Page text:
* Try and discuss the issue rationally, be ignored (and follow up with the remaining two options) :-
* Ignore the directive and continue listening to music, collect three written warnings and be fired.
* Quit now.
The sad truth is, people who think like this exist. And you CANNOT change their mind. Sometimes. But not every time. They end up in positions of management. They believe that rules, and strict control, is how to achieve productivity in their underlings and every descision they ever make will be coloured by that.
They will install firewall software to monitor and block employees web access, despite the fact that a lot of useful research material code-wise tends to occour on blogs, wiki's and other sites that fall into blacklist categories like "peer to peer", "social networking" or "network backup". Your life degenerates into a living hell of finding every topic of research ends up being a google results page full of blocked results.
The will disallow any form of gaming on company hardware (during non work hours) because they are oblivious to the team building aspects of LAN games, as well as the inspiration many programmers (especially games developers those lucky bastards) find in the work of others.
They try to measure productivity in meaningless and easy to game metrics like "number of bugs per test cycle" or "lines of code written".
Unless (and only if) you manage to make a successful stand against them, they will use the failures engenderd by their own bad policies as evidence that more draconian measures need to be introduced. Every time a critical bug reaches the world, they will react by adding more developer 'checks' and testing procedures, ensuring that the next bug is yet more expensive (and time consuming) to fix. Each time, YOU the developer will be blamed for the ever more massive costs incurred by their futile attempt to stamp out the one constant of computer science - if youre not making bugs, youre not developing features.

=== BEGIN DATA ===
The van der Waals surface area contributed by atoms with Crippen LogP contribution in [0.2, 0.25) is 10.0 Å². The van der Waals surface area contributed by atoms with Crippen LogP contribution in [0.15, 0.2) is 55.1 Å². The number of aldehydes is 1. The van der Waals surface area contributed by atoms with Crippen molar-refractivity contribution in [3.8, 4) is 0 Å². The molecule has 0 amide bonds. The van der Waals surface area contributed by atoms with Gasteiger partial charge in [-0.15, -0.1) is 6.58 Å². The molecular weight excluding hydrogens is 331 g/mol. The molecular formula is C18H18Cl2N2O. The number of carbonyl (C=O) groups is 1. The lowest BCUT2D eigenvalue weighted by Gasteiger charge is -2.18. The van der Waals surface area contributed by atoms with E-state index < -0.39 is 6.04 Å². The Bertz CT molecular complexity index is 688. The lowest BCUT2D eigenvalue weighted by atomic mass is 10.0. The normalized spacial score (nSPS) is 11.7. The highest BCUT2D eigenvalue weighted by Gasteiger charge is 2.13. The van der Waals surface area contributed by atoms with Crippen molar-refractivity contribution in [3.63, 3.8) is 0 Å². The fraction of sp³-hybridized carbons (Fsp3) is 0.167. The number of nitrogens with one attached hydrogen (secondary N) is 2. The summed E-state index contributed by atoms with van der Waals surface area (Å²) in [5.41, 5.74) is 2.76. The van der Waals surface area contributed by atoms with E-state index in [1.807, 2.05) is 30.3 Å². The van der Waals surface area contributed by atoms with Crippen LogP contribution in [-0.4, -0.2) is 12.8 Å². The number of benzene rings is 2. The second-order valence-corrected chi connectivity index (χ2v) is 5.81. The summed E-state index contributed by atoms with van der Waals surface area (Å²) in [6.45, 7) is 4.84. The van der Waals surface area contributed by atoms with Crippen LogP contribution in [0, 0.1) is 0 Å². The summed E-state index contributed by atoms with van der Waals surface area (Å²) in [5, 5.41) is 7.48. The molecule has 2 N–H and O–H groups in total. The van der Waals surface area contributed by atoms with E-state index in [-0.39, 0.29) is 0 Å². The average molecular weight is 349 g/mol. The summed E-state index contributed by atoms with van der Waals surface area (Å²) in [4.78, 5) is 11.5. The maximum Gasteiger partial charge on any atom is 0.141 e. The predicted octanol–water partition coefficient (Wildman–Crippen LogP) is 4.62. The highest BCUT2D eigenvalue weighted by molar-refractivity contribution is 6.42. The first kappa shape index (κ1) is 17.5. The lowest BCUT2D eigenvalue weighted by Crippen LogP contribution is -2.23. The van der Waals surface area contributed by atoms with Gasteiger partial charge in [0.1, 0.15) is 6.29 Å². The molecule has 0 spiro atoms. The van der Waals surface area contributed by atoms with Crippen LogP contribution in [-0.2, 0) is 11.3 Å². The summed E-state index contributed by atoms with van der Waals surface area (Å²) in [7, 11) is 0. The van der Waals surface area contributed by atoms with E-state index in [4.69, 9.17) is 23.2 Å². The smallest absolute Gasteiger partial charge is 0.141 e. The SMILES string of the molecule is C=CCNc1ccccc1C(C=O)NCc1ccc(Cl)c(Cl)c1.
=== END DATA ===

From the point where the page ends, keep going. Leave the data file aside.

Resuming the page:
This will over time, sap the reason you became a programmer. your zest and zeal will die. Programming will become a 9 to 5 hellish drudge that you can only hope to escape from at the end of the day. You will feel self doubt and actually come to believe that it IS you, not them, responsible for the hellish state of affairs - where it takes over 6 months to develop and ship a single feature or upgrade.
These people read dilbert, and find it funny not sad - because theyre empathising with the PHB.
You cannot frankly discuss things with them because, while you are both speaking english, your core understandings of basic concepts is fundamentally different. As such, when you present what you belive to be a compelling argument to them, they will draw a totally different conclusion from the same data. they are not idiots. Or classically stupid.
they do however think differntly. And they live amongst us. and become our managers.